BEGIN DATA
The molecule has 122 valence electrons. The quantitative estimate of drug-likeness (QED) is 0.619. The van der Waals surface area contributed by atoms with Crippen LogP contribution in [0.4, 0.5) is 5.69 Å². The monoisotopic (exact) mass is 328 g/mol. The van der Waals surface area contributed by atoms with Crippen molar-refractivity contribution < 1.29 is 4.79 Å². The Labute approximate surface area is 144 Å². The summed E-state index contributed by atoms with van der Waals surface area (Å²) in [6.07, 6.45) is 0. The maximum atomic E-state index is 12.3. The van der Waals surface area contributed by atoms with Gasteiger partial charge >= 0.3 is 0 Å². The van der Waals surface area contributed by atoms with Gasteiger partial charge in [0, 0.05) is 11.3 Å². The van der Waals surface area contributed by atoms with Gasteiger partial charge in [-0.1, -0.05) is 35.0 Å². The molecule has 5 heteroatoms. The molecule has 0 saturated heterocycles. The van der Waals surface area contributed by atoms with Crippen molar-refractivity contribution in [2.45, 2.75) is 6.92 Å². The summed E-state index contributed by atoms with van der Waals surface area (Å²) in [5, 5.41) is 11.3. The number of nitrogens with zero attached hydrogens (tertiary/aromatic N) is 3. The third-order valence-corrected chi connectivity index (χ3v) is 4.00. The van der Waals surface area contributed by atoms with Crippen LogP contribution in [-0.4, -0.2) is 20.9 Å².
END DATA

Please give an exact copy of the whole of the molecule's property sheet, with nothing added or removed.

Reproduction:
The molecule has 122 valence electrons. The quantitative estimate of drug-likeness (QED) is 0.619. The van der Waals surface area contributed by atoms with Crippen LogP contribution in [0.4, 0.5) is 5.69 Å². The monoisotopic (exact) mass is 328 g/mol. The van der Waals surface area contributed by atoms with Crippen molar-refractivity contribution < 1.29 is 4.79 Å². The Labute approximate surface area is 144 Å². The summed E-state index contributed by atoms with van der Waals surface area (Å²) in [6.07, 6.45) is 0. The maximum atomic E-state index is 12.3. The van der Waals surface area contributed by atoms with Gasteiger partial charge >= 0.3 is 0 Å². The van der Waals surface area contributed by atoms with Gasteiger partial charge in [0, 0.05) is 11.3 Å². The van der Waals surface area contributed by atoms with Gasteiger partial charge in [-0.1, -0.05) is 35.0 Å². The molecule has 5 heteroatoms. The molecule has 0 saturated heterocycles. The van der Waals surface area contributed by atoms with Crippen molar-refractivity contribution in [2.45, 2.75) is 6.92 Å². The summed E-state index contributed by atoms with van der Waals surface area (Å²) in [5, 5.41) is 11.3. The number of nitrogens with zero attached hydrogens (tertiary/aromatic N) is 3. The third-order valence-corrected chi connectivity index (χ3v) is 4.00. The van der Waals surface area contributed by atoms with Crippen LogP contribution in [-0.4, -0.2) is 20.9 Å².